LabMed

Secondary Amenorrhea Associated with Hypothyroidism

At a Glance

Approximately 1% of women of reproductive age experience secondary amenorrhea, cessation of menses. In women who previously experienced regular menstrual cycles, secondary amenorrhea is the absence of menstruation for 6 months. In women who had previously experienced irregular menstrual cycles, secondary amenorrhea is the absence of menstruation for 12 months. Secondary amenorrhea is a symptom caused by many pathological states, including pregnancy, polycystic ovary syndrome (PCOS), Cushing’s syndrome, hypopituitarism, hypothyroidism, and hyperprolactinemia. Some patients do not demonstrate an obvious etiology for their amenorrhea; however, the diagnostic evaluation should lead to the correct diagnosis if the problem is approached in a logical, stepwise manner.

What Tests Should I Request to Confirm My Clinical Dx? In addition, what follow-up tests might be useful?

In diagnosing the underlying cause of amenorrhea, the first step should always be to rule out pregnancy with a negative urine or serum hCG result. Next, levels of thyroid-stimulating hormone (TSH), prolactin, luteinizing hormone (LH), and follicle-stimulating hormone (FSH) should be ordered. If prolactin, LH, and FSH are normal, but TSH is elevated, then the amenorrhea is due to hypothyroidism.

Findings of elevated TSH are usually followed up by testing of free thyroxine (fT4) levels. High fT4 levels can indicate thyroid hormone resistance or a TSH-secreting adenoma of the pituitary. Low levels of fT4 can indicate primary hypothyroidism. Low or normal levels of fT4 should be followed up with thyroid autoantibody testing, which would confirm a diagnosis of Hashimoto's Disease.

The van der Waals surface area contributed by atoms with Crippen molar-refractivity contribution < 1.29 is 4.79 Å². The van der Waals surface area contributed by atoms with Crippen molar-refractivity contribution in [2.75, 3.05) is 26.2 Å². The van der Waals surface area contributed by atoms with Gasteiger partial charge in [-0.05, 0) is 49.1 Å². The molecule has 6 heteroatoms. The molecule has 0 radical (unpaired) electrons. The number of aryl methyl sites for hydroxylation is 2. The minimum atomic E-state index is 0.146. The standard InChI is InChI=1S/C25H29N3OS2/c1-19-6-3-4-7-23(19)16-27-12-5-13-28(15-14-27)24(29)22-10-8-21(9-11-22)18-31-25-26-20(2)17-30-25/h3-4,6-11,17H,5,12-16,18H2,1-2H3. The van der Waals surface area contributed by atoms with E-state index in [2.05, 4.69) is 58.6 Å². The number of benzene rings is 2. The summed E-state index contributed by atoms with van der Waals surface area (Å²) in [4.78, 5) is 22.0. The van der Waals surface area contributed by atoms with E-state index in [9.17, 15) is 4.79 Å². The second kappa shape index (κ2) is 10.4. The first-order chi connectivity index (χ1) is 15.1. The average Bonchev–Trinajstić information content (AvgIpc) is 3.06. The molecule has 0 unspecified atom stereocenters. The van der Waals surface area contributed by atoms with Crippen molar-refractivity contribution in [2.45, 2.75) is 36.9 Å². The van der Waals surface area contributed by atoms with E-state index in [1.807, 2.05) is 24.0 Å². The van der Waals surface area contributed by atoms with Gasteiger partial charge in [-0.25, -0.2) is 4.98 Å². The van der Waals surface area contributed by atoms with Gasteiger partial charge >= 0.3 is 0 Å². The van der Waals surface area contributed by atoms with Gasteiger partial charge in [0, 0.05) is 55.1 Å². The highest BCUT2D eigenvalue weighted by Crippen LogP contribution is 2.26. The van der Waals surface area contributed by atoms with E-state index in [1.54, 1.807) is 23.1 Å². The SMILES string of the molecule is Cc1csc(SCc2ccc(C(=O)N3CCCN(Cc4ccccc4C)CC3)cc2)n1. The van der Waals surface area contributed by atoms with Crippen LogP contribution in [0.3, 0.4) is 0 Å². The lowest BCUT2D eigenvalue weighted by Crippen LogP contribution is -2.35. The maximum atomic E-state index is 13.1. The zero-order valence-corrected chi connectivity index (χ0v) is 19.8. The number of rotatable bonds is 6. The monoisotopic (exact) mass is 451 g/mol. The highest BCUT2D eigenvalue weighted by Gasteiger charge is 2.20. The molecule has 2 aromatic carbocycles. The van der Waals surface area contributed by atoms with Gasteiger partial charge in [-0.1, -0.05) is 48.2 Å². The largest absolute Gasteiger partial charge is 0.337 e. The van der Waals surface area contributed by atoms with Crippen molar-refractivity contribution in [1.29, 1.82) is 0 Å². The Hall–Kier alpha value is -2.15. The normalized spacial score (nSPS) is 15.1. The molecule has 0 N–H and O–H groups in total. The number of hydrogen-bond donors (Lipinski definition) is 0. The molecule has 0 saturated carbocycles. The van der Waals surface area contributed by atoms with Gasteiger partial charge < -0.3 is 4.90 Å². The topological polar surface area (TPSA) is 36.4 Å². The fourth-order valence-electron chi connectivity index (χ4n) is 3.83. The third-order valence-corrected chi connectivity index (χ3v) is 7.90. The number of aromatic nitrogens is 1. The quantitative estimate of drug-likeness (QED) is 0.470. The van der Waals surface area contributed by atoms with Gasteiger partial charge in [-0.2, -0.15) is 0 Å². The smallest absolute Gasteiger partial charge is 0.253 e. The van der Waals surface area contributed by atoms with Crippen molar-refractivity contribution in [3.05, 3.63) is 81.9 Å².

Are There Any Factors That Might Affect the Lab Results? In particular, does your patient take any medications - OTC drugs or Herbals - that might affect the lab results?

Drugs that can affect TSH measurements include aspirin, prednisone, potassium iodine, lithium, dopamine, and amiodarone.

TSH, T4, and T3 are frequently measured by immunoassays. Different laboratories may use immunoassays utilizing different antibodies with differing specificities leading to discordant results. Additionally, patients may have circulating heterophilic antibodies, resulting in false-positive results in some serum assays.

What Lab Results Are Absolutely Confirmatory?

Elevated TSH levels are confirmatory of primary hypothyroidism; however, it does not indicate the underlying cause. Follow-up testing is usually necessary to determine cause and guide treatment.

Furthermore, suppressed TSH, although usually thought to indicate hyperthyroidism, can more rarely be an indication of secondary (pituitary) or tertiary (hypothalamus) hypothyroidism.

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